Post Release 24

Posted by rs picture rs on Wed 11 Feb, 2009 04:45:28 +0000

The dust has settled from releasing version 24 of and I would like to thank each and everyone one of users for being extremely patient on last Sunday (8th Feb 2009). I am extremely grateful to have such wonderful users and really appreciate all the kind words of support during the release via twitter and our old blog page.

Having said that, I am going to attempt to dissect what exactly happened, and answer the question How in the world did I manage to make a 3 hour standard release into a 15 hour sit-around-and-wait ?

The Subversion 1.5 Upgrade

Subversion 1.5 is great. I have used the merge tracking features in the past and makes life working as a team with a complex code base a whole lot easier. Back in my previous job we had Subversion 1.4 installed and it was an outright pain to merge different sections of the codebase. Branching, though usually frowned upon, was a common practice and the act of manually merging files was as silly as trying to clean a football stadium with a toothbrush – it can be done, but you’ll be 105 years old by the time you’ve finished.

So, Subversion 1.5 is useful – it gets developers more productive, and in turn they are happy, which means they write good code, which means managers can deliver good software, which means clients are happy, which means managers are happy, which means developers are happy, which means ... you get the point!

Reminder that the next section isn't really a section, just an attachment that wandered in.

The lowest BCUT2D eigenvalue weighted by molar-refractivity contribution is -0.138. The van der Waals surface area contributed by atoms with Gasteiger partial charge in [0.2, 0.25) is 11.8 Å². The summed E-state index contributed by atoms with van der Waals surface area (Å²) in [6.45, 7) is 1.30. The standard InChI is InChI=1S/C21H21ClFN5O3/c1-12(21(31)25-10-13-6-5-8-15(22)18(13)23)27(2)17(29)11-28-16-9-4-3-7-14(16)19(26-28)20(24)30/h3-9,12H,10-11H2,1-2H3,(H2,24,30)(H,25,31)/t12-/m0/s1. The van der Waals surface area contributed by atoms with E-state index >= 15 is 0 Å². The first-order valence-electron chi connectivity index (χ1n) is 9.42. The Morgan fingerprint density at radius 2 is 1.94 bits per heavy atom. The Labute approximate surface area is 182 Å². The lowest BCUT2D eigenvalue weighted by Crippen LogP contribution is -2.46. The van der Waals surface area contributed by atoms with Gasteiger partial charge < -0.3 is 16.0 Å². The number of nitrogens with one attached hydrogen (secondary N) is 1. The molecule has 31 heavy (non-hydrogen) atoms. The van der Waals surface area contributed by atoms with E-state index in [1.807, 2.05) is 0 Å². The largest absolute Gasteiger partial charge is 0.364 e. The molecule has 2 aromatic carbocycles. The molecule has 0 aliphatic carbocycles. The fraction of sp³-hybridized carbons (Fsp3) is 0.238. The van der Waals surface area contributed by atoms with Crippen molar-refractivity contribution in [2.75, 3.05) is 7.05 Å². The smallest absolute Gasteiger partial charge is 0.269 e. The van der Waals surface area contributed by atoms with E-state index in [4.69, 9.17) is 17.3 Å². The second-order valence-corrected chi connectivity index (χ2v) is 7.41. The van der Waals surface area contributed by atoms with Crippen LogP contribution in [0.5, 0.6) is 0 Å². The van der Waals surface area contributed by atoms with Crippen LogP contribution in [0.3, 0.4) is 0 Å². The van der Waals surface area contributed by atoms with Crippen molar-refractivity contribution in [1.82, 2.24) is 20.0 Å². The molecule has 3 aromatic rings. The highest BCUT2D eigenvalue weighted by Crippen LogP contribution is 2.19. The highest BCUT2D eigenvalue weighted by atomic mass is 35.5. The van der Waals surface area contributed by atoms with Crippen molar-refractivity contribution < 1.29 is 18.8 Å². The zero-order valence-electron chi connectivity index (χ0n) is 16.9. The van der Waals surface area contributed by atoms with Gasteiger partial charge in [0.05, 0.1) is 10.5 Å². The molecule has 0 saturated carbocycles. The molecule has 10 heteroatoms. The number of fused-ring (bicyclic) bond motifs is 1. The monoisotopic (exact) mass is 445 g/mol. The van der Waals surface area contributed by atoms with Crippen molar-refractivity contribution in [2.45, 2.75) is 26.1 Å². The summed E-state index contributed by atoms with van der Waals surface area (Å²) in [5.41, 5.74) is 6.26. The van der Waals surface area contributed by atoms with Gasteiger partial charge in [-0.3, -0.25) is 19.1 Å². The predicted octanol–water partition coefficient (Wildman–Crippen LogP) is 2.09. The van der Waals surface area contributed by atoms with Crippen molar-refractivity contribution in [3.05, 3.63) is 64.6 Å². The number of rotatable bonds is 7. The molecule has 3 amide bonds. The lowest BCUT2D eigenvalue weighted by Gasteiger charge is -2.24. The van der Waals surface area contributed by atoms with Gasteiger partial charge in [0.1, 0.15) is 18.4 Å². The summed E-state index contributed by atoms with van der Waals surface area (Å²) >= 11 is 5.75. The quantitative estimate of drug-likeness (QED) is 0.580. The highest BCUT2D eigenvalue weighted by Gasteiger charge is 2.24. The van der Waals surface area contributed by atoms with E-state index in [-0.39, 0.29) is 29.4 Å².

Now, I’m going to let you on a secret – and you can’t tell anyone. The idea of has actually been around since March 2008. Oh yes. It has only evolved to a decent platform since November 18 2008 when I relaunched it under a new platform. So, back in March 2008 when I went live with the first version of, Subversion 1.5 was in “beta” - there was some merge tracking information but it was not ready to be put on an enterprise grade platform like :) caveat emptor!!.

I went ahead with Subversion 1.4, thinking "I’m sure I will be able to upgrade everything later on with such ease, I will make it look like taking a candy from a baby" (btw, I don’t usually do that. I only take humour away from babies. I don’t know what it is, but babies just hate me).